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DIY passive mic attenuator - will this work?
Old 6th January 2007
  #1
Here for the gear
 

DIY passive mic attenuator - will this work?

Hi,
I'm trying to build a passive mic dim pedal for a bluegrass band similar to one that I've built as a guitar pedal. The pedal should provide a variable dim (I'm guessing that the 'usual' setting would be about 6db drop) that can be switched in and out for solos. There is also a treble bleed capacitor in the circuit for when the volume is turned down, though I'm not sure what the value should be (in the guitar circuit its 0.001uf).

Will this circuit work? Will it work with phantom power engaged? What value should the capacitor be?



Do I need a dual gang pot dimming the signal from both pin 2 and pin 3?

thanks for our help.

J
Old 6th January 2007
  #2
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Quote:
Originally Posted by j mobot View Post
Hi,
I'm trying to build a passive mic dim pedal for a bluegrass band similar to one that I've built as a guitar pedal. The pedal should provide a variable dim (I'm guessing that the 'usual' setting would be about 6db drop) that can be switched in and out for solos. There is also a treble bleed capacitor in the circuit for when the volume is turned down, though I'm not sure what the value should be (in the guitar circuit its 0.001uf).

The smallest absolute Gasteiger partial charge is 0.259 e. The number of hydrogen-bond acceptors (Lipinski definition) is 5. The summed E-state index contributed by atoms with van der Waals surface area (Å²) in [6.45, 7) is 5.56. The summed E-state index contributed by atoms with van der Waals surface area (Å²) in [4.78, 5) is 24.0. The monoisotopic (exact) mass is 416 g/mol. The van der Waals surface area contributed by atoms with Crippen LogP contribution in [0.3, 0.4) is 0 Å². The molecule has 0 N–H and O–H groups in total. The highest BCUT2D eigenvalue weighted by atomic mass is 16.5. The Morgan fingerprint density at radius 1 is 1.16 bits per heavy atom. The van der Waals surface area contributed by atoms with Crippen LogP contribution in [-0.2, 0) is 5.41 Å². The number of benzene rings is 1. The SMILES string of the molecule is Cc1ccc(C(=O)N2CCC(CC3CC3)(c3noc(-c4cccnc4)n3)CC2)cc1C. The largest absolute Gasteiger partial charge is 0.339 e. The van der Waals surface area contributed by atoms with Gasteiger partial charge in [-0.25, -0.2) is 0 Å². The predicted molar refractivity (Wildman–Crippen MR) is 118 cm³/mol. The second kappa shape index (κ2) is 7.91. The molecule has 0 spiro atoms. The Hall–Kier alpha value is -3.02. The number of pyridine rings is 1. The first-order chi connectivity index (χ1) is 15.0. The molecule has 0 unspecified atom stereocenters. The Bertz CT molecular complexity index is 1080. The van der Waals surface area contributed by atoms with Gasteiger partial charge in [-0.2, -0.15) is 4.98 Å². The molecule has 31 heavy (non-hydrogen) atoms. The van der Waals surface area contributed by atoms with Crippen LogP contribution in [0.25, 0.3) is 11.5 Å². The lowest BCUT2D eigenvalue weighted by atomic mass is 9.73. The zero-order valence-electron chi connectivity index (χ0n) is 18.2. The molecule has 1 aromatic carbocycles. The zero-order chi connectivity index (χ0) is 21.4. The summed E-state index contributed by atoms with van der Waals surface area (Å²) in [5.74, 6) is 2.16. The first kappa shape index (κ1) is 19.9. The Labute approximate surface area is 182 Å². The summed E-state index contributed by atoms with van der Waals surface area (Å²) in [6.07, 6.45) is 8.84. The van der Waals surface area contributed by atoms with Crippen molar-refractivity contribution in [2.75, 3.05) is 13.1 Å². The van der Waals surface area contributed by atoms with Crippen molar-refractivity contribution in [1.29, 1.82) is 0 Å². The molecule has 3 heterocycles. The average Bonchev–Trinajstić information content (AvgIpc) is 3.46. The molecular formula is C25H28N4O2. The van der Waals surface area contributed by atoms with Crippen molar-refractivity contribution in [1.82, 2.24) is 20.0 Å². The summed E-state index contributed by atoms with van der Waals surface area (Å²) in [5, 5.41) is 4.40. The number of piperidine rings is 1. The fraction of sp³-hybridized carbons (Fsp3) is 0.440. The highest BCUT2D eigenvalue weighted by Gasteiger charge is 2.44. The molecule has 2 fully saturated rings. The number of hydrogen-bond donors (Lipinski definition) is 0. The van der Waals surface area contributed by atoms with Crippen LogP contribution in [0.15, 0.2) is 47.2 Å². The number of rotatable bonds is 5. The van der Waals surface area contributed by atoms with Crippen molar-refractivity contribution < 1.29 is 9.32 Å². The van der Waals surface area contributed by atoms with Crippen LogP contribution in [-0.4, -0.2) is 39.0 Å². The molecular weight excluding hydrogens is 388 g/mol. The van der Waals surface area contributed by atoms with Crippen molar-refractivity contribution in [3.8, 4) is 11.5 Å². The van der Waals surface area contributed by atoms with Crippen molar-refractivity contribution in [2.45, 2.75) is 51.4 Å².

Will this circuit work? Will it work with phantom power engaged? What value should the capacitor be?



Do I need a dual gang pot dimming the signal from both pin 2 and pin 3?

thanks for our help.

J
There is a very good circuit at this link, which might give you a few pointers on how to easily optimize your idea, while retaining the original signal integrity. Scroll down to 'Figure 2 - Mic / Line Inputs And Switching'. This schematic contains a 20dB pad section, as well as phantom power, phase switching, 'thump' protection, etc... The comments are perhaps the most helpful though. The author provides a very good description of the circuit operation and suggests a few mods. You should be able to pick & choose whatever you want to build. Cheers!

http://sound.westhost.com/project30a.htm
Old 9th January 2007
  #3


Your circuit is going to cause the mic signal to be unbalanced - a lot! You should use a dual ganged pot on both signal wires at the very least.

While it may work fine, your unbalanced dimmer will pick up a lot more noise when you are in a hostile environment (light dimmers, motors, flourecent lights, etc).



-tINY

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